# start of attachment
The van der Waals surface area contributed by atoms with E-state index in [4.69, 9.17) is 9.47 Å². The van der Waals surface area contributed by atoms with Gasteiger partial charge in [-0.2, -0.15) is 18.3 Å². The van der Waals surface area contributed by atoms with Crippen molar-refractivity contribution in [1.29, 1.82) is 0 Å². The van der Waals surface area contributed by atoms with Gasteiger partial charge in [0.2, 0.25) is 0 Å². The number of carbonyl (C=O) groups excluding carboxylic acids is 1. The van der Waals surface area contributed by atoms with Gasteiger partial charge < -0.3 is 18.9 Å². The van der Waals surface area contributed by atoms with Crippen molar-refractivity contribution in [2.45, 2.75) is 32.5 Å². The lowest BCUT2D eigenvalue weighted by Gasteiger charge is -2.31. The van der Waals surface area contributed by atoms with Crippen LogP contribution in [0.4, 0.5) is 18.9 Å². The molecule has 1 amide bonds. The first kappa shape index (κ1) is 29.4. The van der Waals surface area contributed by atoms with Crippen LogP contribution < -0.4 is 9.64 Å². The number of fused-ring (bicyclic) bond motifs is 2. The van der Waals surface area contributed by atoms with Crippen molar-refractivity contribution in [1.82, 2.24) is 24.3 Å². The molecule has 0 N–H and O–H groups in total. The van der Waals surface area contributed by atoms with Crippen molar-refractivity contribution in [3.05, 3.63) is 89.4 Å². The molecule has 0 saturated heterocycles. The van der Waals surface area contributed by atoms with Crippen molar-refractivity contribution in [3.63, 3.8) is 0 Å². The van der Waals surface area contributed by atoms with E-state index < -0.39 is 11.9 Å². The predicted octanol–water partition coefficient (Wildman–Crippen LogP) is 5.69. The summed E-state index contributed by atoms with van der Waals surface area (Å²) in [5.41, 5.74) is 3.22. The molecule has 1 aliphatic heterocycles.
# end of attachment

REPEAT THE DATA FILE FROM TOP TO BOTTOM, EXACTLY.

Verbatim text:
The van der Waals surface area contributed by atoms with E-state index in [4.69, 9.17) is 9.47 Å². The van der Waals surface area contributed by atoms with Gasteiger partial charge in [-0.2, -0.15) is 18.3 Å². The van der Waals surface area contributed by atoms with Crippen molar-refractivity contribution in [1.29, 1.82) is 0 Å². The van der Waals surface area contributed by atoms with Gasteiger partial charge in [0.2, 0.25) is 0 Å². The number of carbonyl (C=O) groups excluding carboxylic acids is 1. The van der Waals surface area contributed by atoms with Gasteiger partial charge < -0.3 is 18.9 Å². The van der Waals surface area contributed by atoms with Crippen molar-refractivity contribution in [2.45, 2.75) is 32.5 Å². The lowest BCUT2D eigenvalue weighted by Gasteiger charge is -2.31. The van der Waals surface area contributed by atoms with Crippen LogP contribution in [0.4, 0.5) is 18.9 Å². The molecule has 1 amide bonds. The first kappa shape index (κ1) is 29.4. The van der Waals surface area contributed by atoms with Crippen LogP contribution < -0.4 is 9.64 Å². The number of fused-ring (bicyclic) bond motifs is 2. The van der Waals surface area contributed by atoms with Crippen molar-refractivity contribution in [1.82, 2.24) is 24.3 Å². The molecule has 0 N–H and O–H groups in total. The van der Waals surface area contributed by atoms with Crippen molar-refractivity contribution in [3.05, 3.63) is 89.4 Å². The molecule has 0 saturated heterocycles. The van der Waals surface area contributed by atoms with Crippen molar-refractivity contribution in [3.63, 3.8) is 0 Å². The van der Waals surface area contributed by atoms with E-state index < -0.39 is 11.9 Å². The predicted octanol–water partition coefficient (Wildman–Crippen LogP) is 5.69. The summed E-state index contributed by atoms with van der Waals surface area (Å²) in [5.41, 5.74) is 3.22. The molecule has 1 aliphatic heterocycles.